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Hello, welcome to my blog! I’m Rose Roberts and this blog is about nothing  and everything, basically just observations and thoughts about things that happen in my day to day life, alongside a progress report of my current projects. To set the scene, I have a fairly interesting job for a council, I like to drink sparkling Perry by the name of ‘Pink Lady’ of an evening (even on school nights: rock and roll) and my aspiration (or confession depending on your point of view) in life is to be a successful Mills and Boon writer. I live in hope!

This week has been unproductive so far. I’m supposed to be setting time aside to write chapter 1 of my submission for a new Mills and Boon (M&B as I like to call it) ‘new voices’ competition but I keep getting distracted. I can’t help but love watching Ghost Whisperer when I’m supposed to be writing. I would love to be a psychic; I’m fascinated by it. One of my friends has been told he is ’sensitive’ but I’m not really sure what that means; it is no secret that he is gay. We once went on a ghost hunt with the man from Most Haunted (for those of you on the same wavelength: Phil Wyman!!), I really embarrassed myself by throwing a MASSIVE tantrum at 4am after my friend said he’d just seen the ghost of a little girl run past us at the top of the stairs we were sitting on. I really couldn’t have moved faster if I’d tried. By way of an aside, my friend and I are both still convinced Phil Wyman was flirting with us both whilst sat holding what ghosty people like Yvette Fielding call a ‘vigil’ on a medieval torture rack – it was surreal even at the time.

Back to being distracted (you see!?) by Ghost Whisperer, I also can’t help but turn on re-runs of Vicar of Dibley. I know everyone hates it but I think it is awesome: Richard Curtis is my hero. The main reason I like Vicar of Dibley is because my mum is actually a real life Mrs Cropley, in a culinary sense anyway. I went round to my parent’s house for dinner not so long ago and couldn’t help but ask for confirmation of what I was eating; the complex flavour combinations were quite difficult to pin down when all placed together. On my plate was:

1 x portion of Ainsley Harriot’s cous cous of a sundried tomato/roasted vegetable variety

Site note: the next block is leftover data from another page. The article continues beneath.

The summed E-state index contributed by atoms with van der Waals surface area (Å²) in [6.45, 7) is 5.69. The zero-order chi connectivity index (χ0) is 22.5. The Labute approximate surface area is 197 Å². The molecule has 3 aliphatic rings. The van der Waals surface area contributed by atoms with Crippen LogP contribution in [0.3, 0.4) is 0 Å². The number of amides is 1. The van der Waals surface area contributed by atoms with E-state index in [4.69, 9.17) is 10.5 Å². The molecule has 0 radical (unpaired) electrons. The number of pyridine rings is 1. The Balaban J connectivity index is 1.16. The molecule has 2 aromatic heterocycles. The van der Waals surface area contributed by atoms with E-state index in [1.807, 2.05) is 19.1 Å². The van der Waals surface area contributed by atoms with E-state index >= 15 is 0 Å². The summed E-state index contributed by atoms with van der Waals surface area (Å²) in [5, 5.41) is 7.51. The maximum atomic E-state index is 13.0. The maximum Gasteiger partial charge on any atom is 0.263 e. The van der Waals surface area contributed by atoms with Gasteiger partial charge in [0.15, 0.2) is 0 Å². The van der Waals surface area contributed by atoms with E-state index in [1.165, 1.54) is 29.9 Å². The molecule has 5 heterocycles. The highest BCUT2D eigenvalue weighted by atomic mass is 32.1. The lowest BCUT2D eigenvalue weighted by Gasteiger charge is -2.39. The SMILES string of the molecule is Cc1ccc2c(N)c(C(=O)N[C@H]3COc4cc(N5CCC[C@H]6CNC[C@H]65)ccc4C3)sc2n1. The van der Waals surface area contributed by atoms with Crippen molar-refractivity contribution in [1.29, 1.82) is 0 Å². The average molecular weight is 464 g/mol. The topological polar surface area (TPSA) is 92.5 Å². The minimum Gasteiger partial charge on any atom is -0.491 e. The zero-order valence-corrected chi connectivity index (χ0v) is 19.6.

½ x portion of Batchelor’s supernoodles in a barbeque sauce

1 x portion of peas, boiled

1 x portion of Swedish beef meatballs covered in chip shop style curry sauce

I personally thought it was an eclectic juxtaposition and very creative; worthy of entry into Masterchef any day.  I do wish they’d have an anti-Masterchef for people that have a more innovative approach to cooking, but not in a show- offy (albeit very clever)Heston Blumenthal sort of way. It would be much more entertaining than watching week after week of smug people churning out jus after foam after coulis.  

Anyway, I’m hoping to re-work an M&B story I started years ago: The Battle for Love. I know that is a really lame title but apparently the marketing people always change them anyway. Feel free to make alternative suggestions! The basic premise of the story is about a young woman struggling to deal with the ghosts of her past and present when the potential ghost of her future strides into her life with the grace of a panther. I better just say now that I stole that last ‘grace of a panther’ bit from another M&B story I read years ago. I don’t mind admitting I’m under 30 (you probably took a guess already at the fact that I’m a woman although apparently there is a man who writes M&B under a female pen-name –what a legend!!! On second thoughts I’ve heard Alan Titchmarsh writes romance fiction – what if it is him??!!!!) and have been reading these books since I was a teenager. It was probably Penny Jordan, the ‘Don’, or whatever the female equivalent is – perhaps doyenne (?), of the Mills and Boon world who first coined the panther phrase.

Well I think that is enough for now…more soon about The Battle for Love….and other stuff….